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I have written type traits for checking, if given class T has_member, then if it either has_non_static_function_member, has_static_function_member or has_non_function_member. These type traits don't take function arguments of the member nor return type to check signature validity (I will provide other type traits for this matter).

I want to know if it can be done somehow simpler, and if the current code doesn't have some logical errors. Personally, I think I might have overcomplicated the implementation.

Here is initial version:

#include <iostream>
#include <type_traits>

template<class, class = void>
struct has_member_xxx : std::false_type
{ };

template<class T>
struct has_member_xxx<
    T,
    std::void_t<
        decltype(&T::xxx)
        >
    > : std::true_type
{ };

template<class, class = void>
struct has_non_static_member_function_xxx : std::false_type
{ };

template<class T>
struct has_non_static_member_function_xxx<
    T,
    std::enable_if_t<
        std::is_member_function_pointer<
            decltype(&T::xxx)
        >::value>
    > : std::true_type
{ };

template<class, class = void>
struct has_static_member_function_xxx : std::false_type
{ };

template<class T>
struct has_static_member_function_xxx<
    T,
    std::enable_if_t<
        (!has_non_static_member_function_xxx<T>::value) &&
        std::is_function<typename std::remove_pointer<decltype(&T::xxx)>::type>::value
        >
    > : std::true_type
{ };

template<class, class = void>
struct has_non_function_member_xxx : std::false_type
{ };

template<class T>
struct has_non_function_member_xxx<
    T,
    std::enable_if_t<
        has_member_xxx<T>::value &&
        (!has_non_static_member_function_xxx<T>::value) &&
        (!has_static_member_function_xxx<T>::value)
        >
    > : std::true_type
{ };

struct A
{
    int xxx;
};

struct B 
{
    int xxx();
};

struct C 
{
    static int xxx();
};

int main()
{ 
    std::cout << std::boolalpha;
    std::cout << "has member xxx: " << std::endl;
    std::cout << "A: " << has_member_xxx<A>::value << std::endl;
    std::cout << "B: " << has_member_xxx<B>::value << std::endl;
    std::cout << "C: " << has_member_xxx<C>::value << std::endl << std::endl;

    std::cout << "has non-static member function xxx" << std::endl;
    std::cout << "A: " << has_non_static_member_function_xxx<A>::value << std::endl;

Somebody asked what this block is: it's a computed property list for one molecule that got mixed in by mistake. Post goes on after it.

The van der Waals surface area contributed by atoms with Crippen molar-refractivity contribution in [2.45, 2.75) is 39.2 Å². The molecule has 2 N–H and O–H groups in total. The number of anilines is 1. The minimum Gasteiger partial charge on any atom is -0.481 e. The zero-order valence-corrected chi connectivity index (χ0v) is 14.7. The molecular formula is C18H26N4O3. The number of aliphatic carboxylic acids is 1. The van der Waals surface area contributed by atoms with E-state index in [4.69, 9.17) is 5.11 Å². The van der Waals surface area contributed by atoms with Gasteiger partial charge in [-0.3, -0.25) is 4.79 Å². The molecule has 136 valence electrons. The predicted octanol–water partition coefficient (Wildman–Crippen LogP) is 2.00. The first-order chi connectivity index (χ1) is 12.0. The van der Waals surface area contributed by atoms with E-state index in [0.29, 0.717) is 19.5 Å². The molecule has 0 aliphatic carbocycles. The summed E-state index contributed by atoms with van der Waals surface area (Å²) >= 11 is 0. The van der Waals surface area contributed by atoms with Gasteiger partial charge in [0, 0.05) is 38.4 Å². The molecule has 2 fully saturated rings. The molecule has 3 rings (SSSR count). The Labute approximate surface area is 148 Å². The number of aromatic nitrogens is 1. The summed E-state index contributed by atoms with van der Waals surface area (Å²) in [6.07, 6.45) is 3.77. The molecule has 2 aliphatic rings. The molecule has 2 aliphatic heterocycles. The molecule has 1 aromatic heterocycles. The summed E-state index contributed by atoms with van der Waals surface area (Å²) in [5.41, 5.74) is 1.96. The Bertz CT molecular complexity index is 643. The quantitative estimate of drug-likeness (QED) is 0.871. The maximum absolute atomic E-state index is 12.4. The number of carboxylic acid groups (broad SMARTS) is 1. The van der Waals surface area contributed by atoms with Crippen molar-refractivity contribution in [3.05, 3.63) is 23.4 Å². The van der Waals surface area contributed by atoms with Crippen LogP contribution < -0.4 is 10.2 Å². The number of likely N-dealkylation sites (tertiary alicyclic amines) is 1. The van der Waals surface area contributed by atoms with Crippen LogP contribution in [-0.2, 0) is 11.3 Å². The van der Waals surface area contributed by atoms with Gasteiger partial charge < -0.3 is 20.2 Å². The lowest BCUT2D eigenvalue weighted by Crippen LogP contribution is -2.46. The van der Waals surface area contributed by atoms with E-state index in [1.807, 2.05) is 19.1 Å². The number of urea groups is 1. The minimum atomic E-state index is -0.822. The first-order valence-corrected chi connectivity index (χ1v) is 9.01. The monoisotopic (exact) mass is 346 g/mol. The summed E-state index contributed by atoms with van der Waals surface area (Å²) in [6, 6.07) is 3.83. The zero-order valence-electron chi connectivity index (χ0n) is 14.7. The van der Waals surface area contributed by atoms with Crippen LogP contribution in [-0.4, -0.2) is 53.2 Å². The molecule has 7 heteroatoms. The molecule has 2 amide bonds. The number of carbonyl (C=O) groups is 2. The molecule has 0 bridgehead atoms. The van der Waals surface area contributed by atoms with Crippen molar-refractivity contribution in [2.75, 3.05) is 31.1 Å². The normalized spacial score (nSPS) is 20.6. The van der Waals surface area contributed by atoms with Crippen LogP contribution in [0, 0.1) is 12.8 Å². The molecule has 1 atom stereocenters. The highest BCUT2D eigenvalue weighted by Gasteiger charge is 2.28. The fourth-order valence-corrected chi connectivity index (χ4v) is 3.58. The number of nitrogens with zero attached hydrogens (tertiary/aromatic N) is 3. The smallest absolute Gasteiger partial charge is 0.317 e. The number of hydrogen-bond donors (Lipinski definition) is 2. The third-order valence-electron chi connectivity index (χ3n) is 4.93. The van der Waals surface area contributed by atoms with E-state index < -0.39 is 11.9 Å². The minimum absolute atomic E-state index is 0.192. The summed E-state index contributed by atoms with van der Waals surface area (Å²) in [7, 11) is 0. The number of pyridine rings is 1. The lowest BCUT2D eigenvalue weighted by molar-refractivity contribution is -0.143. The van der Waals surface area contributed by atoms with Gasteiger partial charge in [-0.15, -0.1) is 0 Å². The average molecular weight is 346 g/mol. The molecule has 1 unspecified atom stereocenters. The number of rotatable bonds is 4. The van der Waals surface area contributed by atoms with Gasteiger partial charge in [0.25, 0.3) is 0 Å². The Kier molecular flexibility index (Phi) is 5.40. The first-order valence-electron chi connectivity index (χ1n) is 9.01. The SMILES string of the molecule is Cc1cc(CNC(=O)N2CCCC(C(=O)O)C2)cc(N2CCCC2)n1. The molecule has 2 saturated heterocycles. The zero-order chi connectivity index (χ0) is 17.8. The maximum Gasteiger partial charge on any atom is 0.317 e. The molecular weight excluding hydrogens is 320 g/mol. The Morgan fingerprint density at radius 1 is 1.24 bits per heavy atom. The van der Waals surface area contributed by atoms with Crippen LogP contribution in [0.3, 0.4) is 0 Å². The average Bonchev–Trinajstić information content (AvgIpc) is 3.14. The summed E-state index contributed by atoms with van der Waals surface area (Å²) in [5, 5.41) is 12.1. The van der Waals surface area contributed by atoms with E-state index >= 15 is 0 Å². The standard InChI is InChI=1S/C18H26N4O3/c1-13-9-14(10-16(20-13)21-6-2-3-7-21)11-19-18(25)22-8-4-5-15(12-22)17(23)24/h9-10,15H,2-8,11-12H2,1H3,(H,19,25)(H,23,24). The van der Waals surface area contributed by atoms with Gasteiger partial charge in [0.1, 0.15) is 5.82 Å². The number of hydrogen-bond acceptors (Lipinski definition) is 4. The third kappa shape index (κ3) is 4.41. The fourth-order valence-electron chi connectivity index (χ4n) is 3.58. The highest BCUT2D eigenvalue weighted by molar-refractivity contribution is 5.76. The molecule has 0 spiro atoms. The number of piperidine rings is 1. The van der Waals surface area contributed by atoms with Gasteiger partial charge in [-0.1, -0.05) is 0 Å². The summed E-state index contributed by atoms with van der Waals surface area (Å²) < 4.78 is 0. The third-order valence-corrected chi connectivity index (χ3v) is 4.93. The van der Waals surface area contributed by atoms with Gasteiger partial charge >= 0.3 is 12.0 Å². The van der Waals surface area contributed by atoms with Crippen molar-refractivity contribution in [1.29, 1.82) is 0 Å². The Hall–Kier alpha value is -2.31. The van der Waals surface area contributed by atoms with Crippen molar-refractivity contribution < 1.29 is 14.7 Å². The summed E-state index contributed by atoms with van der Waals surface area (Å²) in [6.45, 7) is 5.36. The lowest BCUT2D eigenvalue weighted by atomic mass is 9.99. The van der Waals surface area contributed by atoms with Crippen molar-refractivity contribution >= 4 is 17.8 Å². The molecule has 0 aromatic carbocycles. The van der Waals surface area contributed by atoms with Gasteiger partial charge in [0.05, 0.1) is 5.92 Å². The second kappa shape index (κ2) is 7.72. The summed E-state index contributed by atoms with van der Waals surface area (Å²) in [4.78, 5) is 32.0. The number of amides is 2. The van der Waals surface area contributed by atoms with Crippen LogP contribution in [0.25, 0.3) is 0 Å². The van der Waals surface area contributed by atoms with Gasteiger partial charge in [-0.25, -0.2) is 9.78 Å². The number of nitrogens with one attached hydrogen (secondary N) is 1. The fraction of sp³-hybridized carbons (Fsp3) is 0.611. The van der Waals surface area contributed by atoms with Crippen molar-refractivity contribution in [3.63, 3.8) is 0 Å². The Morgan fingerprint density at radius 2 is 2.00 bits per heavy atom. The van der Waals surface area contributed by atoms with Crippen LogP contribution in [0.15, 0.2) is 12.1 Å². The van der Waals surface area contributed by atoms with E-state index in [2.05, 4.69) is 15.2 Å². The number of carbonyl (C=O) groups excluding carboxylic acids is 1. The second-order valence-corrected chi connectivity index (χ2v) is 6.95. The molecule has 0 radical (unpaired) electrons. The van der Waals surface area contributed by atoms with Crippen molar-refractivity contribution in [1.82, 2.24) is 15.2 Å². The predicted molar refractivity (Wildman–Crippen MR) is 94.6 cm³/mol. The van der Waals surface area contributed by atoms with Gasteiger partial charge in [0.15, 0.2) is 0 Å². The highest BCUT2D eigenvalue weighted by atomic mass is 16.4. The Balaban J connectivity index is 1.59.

std::cout << "B: " << has_non_static_member_function_xxx<B>::value << std::endl;
    std::cout << "C: " << has_non_static_member_function_xxx<C>::value << std::endl << std::endl;

    std::cout << "has static member function xxx" << std::endl;
    std::cout << "A: " << has_static_member_function_xxx<A>::value << std::endl;
    std::cout << "B: " << has_static_member_function_xxx<B>::value << std::endl;
    std::cout << "C: " << has_static_member_function_xxx<C>::value << std::endl << std::endl;

    std::cout << "has non-function member xxx" << std::endl;
    std::cout << "A: " << has_non_function_member_xxx<A>::value << std::endl;
    std::cout << "B: " << has_non_function_member_xxx<B>::value << std::endl;
    std::cout << "C: " << has_non_function_member_xxx<C>::value << std::endl << std::endl;
}

Code is also on Coliru for convenience.

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  1. If xxx is a non-accessible data member (e.g. private) your code fails to compile with gcc. However this seems to be gcc bug. (stackoverflow question) Still if your code is supposed to be compilable with gcc you should consider this.

  2. The templates give false for non-accessible (e.g. private) members. That is usually good though, because someone using quering about a class should only see the public interfacce anyway. Still consider what the intended behavior of your templates should be.

  3. If xxx is of reference type, then your has_member_xxx will give false, because taking an address to member of reference type is not allowed.

  4. has_member_xxx is also false if xxx is a static data member with deleted or non-accessible operator&(), although this is a pathological case because I don't see a good reason to use operator&() in that way. You might want to take std::addressof instead to avoid such a case.

  5. has_member_xxx will also not detect member function templates, because the address of a function template cannot be taken. However that is probably expected behavior.

  6. The same issue also arises for overloaded member functions, though. The adress of overloaded function can also not be taken. This is probably not intended behavior.

If you could specify exactly what your templates are supposed to detect / not detect that would be helpful.

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